Japan Inc. sees 'China risks' anew in island row: analysts
By Shingo Ito, AFPTOKYO -- Riots at Japanese factories, stricter customs inspections and other barriers thrown up over a territorial row have reawakened an alarmed Japan Inc. to the risks of doing business with China, analysts say.
September 28, 2012, 2:02 pm TWN
Although abandoning well-developed manufacturing bases in China is not an option, Japanese firms are starting to look at other countries, such as Myanmar, as alternatives.
Sometimes violent demonstrations erupted in cities across China earlier this month while consumers have boycotted Japanese products in response to Tokyo's nationalization of an island chain it controls but which Beijing also claims.
Factories and stores were shuttered amid vandalism and arson, or feared assaults on staff.
Most quickly reopened, but Japanese companies in China then began reporting difficulties with getting their products through customs, and longer waiting times for visas for their staff.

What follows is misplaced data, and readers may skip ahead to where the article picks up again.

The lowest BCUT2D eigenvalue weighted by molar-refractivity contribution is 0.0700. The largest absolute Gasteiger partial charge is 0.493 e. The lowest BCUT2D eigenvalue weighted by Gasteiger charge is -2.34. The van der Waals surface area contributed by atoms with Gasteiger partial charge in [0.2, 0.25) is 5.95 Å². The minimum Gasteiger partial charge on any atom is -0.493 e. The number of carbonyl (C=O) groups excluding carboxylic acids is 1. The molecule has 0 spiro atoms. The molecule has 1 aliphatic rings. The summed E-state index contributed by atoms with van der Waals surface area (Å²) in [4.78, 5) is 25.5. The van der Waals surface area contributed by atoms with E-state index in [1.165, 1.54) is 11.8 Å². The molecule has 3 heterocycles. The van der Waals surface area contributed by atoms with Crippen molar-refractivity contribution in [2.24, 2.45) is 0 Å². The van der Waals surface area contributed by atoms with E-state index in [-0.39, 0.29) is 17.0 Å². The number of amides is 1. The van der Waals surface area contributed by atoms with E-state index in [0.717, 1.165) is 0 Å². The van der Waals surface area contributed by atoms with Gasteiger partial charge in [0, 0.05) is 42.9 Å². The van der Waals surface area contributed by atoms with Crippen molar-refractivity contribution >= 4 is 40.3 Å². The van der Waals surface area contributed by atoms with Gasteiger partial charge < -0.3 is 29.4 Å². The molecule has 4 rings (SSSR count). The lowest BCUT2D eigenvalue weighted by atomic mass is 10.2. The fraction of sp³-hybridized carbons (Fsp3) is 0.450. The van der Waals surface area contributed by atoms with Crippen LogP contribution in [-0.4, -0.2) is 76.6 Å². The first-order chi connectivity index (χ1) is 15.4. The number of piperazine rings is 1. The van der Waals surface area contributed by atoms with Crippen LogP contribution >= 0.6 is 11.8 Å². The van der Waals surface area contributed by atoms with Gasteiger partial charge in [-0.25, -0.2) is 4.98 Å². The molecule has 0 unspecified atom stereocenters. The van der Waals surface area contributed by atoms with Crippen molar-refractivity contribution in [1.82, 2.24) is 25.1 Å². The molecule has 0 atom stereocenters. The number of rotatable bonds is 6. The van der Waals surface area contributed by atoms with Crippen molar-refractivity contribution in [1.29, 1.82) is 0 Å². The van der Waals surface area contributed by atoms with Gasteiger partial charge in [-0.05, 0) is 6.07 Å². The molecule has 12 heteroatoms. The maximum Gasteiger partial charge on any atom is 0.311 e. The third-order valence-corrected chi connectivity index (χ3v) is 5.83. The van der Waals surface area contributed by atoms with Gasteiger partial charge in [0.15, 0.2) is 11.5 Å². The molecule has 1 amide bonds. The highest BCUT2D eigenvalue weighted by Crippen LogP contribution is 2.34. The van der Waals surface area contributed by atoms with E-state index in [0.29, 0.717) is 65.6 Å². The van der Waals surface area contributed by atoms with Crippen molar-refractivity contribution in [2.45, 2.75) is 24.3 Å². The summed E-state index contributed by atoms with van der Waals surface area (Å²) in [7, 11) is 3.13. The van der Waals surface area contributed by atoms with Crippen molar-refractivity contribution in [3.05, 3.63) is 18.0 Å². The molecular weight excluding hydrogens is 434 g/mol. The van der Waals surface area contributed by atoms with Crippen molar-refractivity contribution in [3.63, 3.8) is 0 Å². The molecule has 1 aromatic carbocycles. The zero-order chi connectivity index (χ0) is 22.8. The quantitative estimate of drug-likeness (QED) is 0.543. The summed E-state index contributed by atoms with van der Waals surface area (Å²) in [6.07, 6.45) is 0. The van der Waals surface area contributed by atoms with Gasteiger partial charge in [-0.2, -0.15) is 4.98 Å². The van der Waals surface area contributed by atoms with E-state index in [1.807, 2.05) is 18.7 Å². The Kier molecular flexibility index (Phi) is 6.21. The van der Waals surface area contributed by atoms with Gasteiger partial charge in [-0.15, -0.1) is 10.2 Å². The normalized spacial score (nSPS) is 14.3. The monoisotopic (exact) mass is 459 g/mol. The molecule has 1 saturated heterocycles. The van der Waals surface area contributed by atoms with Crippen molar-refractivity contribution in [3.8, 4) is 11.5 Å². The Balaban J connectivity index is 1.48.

There has been nothing big enough to dam two-way trade — worth US$342.9 billion last year, according to Chinese figures — but the strictures have been enough for Japanese firms to reconsider the cost of doing business with its neighbor.
“No one knows when such demos will happen again in China in the near future,” said Takeshi Takayama, an economist at NLI Research Institute in Tokyo.
Takayama says China, which is no longer a mere production base, is likely to remain Japan's biggest trading partner for now, as the world's second largest economy is too big to ignore.
“But I think Japanese companies will shift part of their investment from China to other Asian countries for sure,” Takayama said. “The demos reminded Japanese companies of China risks again.”
Toyota and Nissan said Wednesday they would cut production in China because demand for Japanese cars has been hit.
And the airline ANA announced it had received 40,000 seat cancellations for the three months to November, as tourists from both countries get cold feet.
Two years ago, a diplomatic row — over the same islands — stymied shipments of rare earths to Japan, hampering the manufacture of high-tech products.